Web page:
The tavern was a popular haunt for many folks in the day, including colonists, British soldiers, Hessian mercenaries, sailors, pirates, founding fathers, and more. In fact, until the Colony House was built about a century later, the spacious tavern was a meeting house for Colony’s General Assembly, Criminal Court and City Council.
In 1702, William Mayes, Jr. became the new innkeeper, and was granted a license to sell strong drinks. However, Williams, who was a notorious pirate, was an embarrassment to the officials of the British Colony, so his sister Mary Mayes Nichols and her husband took over the innkeeper role soon thereafter.
Twenty-eight years later, in 1730, Jonathan Nichols became the new tavern keeper, and gave it its official name instead of simply the white horse symbol. Later that century, though, the then-owner Walter Nichols moved his family out of the tavern in 1776, leaving the White Horse, Newport, and Hessian mercenaries behind. The tavern was closed during this turbulent time of slave trading and protesting against the British rule that was occurring at Liberty Park across the street. However, at the end of the Revolutionary War, when Williams returned, the tavern re-opened and went through renovations to enlarge it.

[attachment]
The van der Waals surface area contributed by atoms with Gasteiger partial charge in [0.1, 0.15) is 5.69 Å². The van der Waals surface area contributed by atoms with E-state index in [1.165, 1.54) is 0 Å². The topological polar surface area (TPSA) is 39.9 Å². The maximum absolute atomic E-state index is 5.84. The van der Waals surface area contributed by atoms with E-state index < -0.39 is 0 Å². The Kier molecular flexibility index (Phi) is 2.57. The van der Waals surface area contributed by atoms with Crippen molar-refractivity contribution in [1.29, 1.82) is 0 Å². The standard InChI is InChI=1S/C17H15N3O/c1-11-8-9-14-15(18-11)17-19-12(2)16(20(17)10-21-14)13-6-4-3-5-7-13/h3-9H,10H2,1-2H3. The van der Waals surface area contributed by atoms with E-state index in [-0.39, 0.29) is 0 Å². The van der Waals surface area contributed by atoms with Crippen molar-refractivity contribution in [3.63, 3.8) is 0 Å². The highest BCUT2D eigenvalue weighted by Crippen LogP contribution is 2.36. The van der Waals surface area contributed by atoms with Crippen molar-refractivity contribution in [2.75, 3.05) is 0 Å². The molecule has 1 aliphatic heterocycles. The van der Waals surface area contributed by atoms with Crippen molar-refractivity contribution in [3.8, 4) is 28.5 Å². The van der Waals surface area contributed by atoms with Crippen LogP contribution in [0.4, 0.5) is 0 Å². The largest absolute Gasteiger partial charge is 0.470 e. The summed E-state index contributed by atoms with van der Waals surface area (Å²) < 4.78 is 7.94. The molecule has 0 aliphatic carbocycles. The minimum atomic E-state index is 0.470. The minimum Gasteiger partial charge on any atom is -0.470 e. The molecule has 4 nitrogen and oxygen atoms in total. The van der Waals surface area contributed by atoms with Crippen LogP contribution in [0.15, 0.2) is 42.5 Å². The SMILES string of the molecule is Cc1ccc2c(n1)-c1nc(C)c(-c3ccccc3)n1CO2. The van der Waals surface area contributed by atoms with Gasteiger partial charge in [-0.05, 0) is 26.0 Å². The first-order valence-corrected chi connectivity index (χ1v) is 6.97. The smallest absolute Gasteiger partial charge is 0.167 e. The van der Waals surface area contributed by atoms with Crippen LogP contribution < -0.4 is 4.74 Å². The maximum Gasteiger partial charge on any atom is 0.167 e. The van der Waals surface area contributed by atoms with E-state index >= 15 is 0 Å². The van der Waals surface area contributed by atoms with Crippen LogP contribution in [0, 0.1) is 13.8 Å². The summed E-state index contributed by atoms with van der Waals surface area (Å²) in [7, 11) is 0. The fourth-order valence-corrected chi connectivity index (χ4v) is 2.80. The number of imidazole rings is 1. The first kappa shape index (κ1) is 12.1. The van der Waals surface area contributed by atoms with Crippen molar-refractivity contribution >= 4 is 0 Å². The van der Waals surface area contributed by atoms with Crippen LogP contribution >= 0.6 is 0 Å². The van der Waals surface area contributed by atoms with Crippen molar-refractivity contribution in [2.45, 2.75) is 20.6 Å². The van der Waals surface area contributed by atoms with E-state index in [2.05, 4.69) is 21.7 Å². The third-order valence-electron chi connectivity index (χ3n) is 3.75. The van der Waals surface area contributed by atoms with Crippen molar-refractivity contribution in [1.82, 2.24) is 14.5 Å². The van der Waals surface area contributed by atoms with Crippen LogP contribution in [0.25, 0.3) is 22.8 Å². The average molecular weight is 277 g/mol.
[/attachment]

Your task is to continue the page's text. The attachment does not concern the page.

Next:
The building was showing its age by 1954, and was then acquired by The Preservation Society of Newport County for restoration. It was re-opened in 1957, and only changed owners twice in the following decades. It is still standing strong today, and is the very essence of 17th Century American architecture.”